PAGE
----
Royal Oak Michigan Lawyers


We welcome referrals from other attorneys. Please contact us for a copy of our policy on referral fees.

In selecting cases to be pursued, we evaluate the strengths and weaknesses of each case. The selection process can occur within a relatively short period of time (immediately after the first consultation), but more likely after several meetings and investigative steps. The selection process can take several weeks or months of review or investigation. Personnel files and medical records are reviewed; available witnesses are interviewed; when necessary, legal principles are researched to determine applicability to the case at hand.


The following is a list of recognized “strengths” in cases:

  • Long-term employment and documented consistent satisfactory or better performance.
  • Coworkers or peers who will support allegations of high performance or discrimination/harassment.
  • Evidence of promotions, regular pay increases or other forms of employer recognition or satisfactory performance.
  • In psychiatric/stress cases, no significant prior history or psychological disorder or an aggravation of a preexisting condition.
  • Likelihood of bias, such as a female claiming harassment working in a predominantly male environment or profession or a female claiming denial of promotion to a position held solely by men.
  • “Large” employers (1,000) or an employer with a known history of discriminatory practices.
  • In harassment cases, evidence of complaints to an employer without appropriate action, or no evidence of inappropriate participation in the events claimed to form the hostile work environment.
  • Although professional medical treatment is not required in order to bring a claim for non-economic damages, the support of physicians/psychologists/psychiatrists of a claim of injury caused by harassment or discrimination is helpful.
  • Positive employee traits, including ability to tell a cogent story, likeable personality, high energy, strong community links.
  • Probability of high economic damages because employee is unlikely to find comparable employment, such as in a case where the employee is older (55 or older), or has a visible disability.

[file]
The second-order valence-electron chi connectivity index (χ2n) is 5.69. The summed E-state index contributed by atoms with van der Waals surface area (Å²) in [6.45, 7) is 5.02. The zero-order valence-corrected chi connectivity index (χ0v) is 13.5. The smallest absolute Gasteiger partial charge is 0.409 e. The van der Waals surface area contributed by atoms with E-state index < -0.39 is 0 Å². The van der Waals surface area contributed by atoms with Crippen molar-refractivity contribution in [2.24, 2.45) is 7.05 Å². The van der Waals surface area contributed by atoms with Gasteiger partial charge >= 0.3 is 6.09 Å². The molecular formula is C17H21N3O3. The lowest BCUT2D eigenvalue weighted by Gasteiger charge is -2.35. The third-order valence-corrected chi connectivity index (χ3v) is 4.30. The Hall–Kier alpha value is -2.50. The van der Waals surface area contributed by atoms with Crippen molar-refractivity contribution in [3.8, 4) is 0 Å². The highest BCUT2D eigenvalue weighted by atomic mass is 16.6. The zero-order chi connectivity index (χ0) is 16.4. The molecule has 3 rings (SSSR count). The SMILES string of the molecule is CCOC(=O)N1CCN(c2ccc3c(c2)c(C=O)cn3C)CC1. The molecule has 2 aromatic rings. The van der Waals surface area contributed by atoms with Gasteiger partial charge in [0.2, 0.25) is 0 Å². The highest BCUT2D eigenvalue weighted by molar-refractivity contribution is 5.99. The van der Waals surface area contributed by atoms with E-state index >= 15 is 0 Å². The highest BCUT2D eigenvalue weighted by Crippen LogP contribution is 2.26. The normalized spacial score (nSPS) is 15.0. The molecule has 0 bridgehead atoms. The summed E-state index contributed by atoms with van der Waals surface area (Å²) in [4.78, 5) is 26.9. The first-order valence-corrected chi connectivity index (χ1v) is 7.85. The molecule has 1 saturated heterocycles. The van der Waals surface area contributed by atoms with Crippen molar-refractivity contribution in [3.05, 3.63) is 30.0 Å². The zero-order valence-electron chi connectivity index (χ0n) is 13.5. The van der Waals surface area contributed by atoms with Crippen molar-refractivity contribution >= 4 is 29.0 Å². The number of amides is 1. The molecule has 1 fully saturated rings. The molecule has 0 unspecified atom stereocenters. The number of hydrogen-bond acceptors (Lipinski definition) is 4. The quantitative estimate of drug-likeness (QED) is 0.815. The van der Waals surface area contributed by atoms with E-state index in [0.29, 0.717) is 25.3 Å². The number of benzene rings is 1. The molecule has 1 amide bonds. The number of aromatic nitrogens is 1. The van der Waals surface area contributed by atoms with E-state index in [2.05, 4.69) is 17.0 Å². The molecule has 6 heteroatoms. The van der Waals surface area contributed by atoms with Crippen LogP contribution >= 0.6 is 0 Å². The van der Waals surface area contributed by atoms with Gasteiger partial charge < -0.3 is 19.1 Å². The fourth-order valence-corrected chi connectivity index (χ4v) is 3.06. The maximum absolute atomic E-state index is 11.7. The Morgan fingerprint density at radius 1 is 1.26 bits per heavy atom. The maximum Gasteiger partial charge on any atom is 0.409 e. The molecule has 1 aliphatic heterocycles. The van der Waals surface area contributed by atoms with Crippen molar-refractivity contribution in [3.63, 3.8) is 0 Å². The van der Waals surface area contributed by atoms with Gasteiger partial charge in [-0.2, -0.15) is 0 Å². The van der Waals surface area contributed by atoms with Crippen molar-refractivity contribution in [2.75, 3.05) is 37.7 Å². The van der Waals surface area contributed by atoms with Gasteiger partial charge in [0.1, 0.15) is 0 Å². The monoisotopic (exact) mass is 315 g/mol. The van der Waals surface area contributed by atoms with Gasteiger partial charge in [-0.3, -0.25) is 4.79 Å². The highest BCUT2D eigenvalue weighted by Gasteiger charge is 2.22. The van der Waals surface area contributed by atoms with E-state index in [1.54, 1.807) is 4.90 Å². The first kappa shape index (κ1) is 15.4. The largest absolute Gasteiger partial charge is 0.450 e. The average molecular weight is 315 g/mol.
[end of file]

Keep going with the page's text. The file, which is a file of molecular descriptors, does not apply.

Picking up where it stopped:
• Evidence of high integrity and honesty in all dealings with employer and peers.


The following is a list of “weaknesses” found in cases:

  • Short-term employment.
  • History of job-hopping or frequently changing positions.
  • Misrepresentations, exaggerations, or inaccuracies in job application or resume.
  • Inconsistent record of performance or evidence of poor performance prior to claimed act of discrimination.
  • Multiple supervisors have evaluated the claimant as an unsatisfactory performer.
  • Coworkers and/or peers will not support claimant’s position.
  • Prior psychiatric history which the employer may use to explain poor performance or misconduct.
  • Physicians/psychologists/psychiatrists who will not support claimant or cannot clearly link injuries from discrimination to current status.
  • Low economic damages and likelihood of finding a replacement position quickly.
  • Any evidence of dishonesty or lack of integrity.
  • In harassment cases, failure to report offensive conduct without rational reason.
  • In harassment cases, evidence of participation in the creation of the environment alleged to be hostile.
  • Small employers (1-20 employees) with limited assets.
  • In disability discrimination cases, temporary or minor physical or mental conditions which are not recognized as legal disabilities.
  • Cases which are not timely or barred by the statute of limitations.